French Republication Calendars

As part of our ongoing programme to recatalogue GSA Library’s rare books, we’ve just discovered Plans et dessins tires de la belle architecture ou representations d’edifices executes ou projettes en cxv plances : avec les explications necessaires by Christian Ludwig Stieglitz (1756-1836), published in 1801 in Paris.
Although the Library has many 19th century French architectural books, this volume is particularly interesting in that its title page features dates from both the Gregorian calendar (1801) and the French Republication calendar (IX).
The French Republican, or Revolutionary, Calendar was in use for about 12 years after the French Revolution, from about 1792 to 1805, and was briefly resurrected for 18 days during the Paris Commune of 1871. The new Republic was keen to sweep away some of the legal, religious and societal orthodoxes of the ancien regime, and created a new system of measures (the metric system) and a new calendar, beginning at Year I (1792). Our volume dates to year IX (1801).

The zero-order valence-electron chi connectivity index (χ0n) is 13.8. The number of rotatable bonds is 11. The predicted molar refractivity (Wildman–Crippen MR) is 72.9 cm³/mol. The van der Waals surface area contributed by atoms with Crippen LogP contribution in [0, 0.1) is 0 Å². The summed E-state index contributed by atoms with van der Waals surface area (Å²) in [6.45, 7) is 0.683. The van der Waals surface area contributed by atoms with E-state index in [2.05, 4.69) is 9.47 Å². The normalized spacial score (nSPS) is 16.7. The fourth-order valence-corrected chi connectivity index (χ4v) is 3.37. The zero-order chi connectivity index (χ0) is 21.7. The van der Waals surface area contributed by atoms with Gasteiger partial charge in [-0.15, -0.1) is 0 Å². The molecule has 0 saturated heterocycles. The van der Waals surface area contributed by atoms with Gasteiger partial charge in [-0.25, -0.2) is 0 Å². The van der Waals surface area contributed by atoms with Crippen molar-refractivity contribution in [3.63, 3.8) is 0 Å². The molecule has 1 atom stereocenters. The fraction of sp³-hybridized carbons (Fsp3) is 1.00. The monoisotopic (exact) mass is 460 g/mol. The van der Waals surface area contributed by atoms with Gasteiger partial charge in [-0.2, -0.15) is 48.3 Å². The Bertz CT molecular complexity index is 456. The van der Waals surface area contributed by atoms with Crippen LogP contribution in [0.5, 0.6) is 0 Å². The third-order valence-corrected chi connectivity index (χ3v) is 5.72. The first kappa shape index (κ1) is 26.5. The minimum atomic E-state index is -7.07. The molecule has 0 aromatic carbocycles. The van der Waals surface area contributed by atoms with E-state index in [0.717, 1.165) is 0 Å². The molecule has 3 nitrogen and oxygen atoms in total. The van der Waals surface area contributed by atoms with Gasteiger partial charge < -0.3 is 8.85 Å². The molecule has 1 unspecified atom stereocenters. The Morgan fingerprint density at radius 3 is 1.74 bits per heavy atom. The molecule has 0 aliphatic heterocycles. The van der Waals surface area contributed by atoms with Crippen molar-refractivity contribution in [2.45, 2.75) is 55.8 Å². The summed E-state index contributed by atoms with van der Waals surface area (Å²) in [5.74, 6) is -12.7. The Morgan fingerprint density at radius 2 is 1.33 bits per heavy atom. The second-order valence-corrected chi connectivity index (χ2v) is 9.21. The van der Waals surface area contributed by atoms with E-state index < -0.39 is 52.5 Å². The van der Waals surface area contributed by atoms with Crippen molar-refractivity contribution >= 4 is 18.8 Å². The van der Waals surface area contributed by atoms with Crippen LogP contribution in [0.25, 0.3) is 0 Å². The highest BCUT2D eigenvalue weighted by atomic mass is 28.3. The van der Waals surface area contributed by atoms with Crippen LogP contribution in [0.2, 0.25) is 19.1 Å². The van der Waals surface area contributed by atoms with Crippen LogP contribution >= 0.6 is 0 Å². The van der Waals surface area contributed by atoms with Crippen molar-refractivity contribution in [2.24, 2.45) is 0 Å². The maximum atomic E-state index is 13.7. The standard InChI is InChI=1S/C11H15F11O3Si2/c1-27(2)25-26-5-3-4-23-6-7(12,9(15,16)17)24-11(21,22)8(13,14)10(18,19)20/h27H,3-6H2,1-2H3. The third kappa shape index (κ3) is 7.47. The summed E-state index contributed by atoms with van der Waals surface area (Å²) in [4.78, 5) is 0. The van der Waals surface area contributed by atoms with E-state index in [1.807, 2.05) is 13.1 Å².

The calendar was created by a commission of astronomers, geographers, mathematicians and poets, and saw not only a new numbering system for years, but also new names for months, days and seasons. The 12 months were each divided into 3 10-day weeks called decades with the last day in each 10 replacing Sunday as the day of rest. Each month was named after an aspect of nature, for example Vendemiaire (grape harvest) and Frimaire (frost).
Days were divided into 10 hours, each with 100 decimal minutes, creating an hour that lasted a conventional 144 minutes. Traditional French saints days were replaced with days celebrating animals, tools, plants or minerals.

Update June 2014: Sadly this volume was lost in the Mackintosh Library fire.


Leave a Reply

Fill in your details below or click an icon to log in: Logo

You are commenting using your account. Log Out /  Change )

Google+ photo

You are commenting using your Google+ account. Log Out /  Change )

Twitter picture

You are commenting using your Twitter account. Log Out /  Change )

Facebook photo

You are commenting using your Facebook account. Log Out /  Change )


Connecting to %s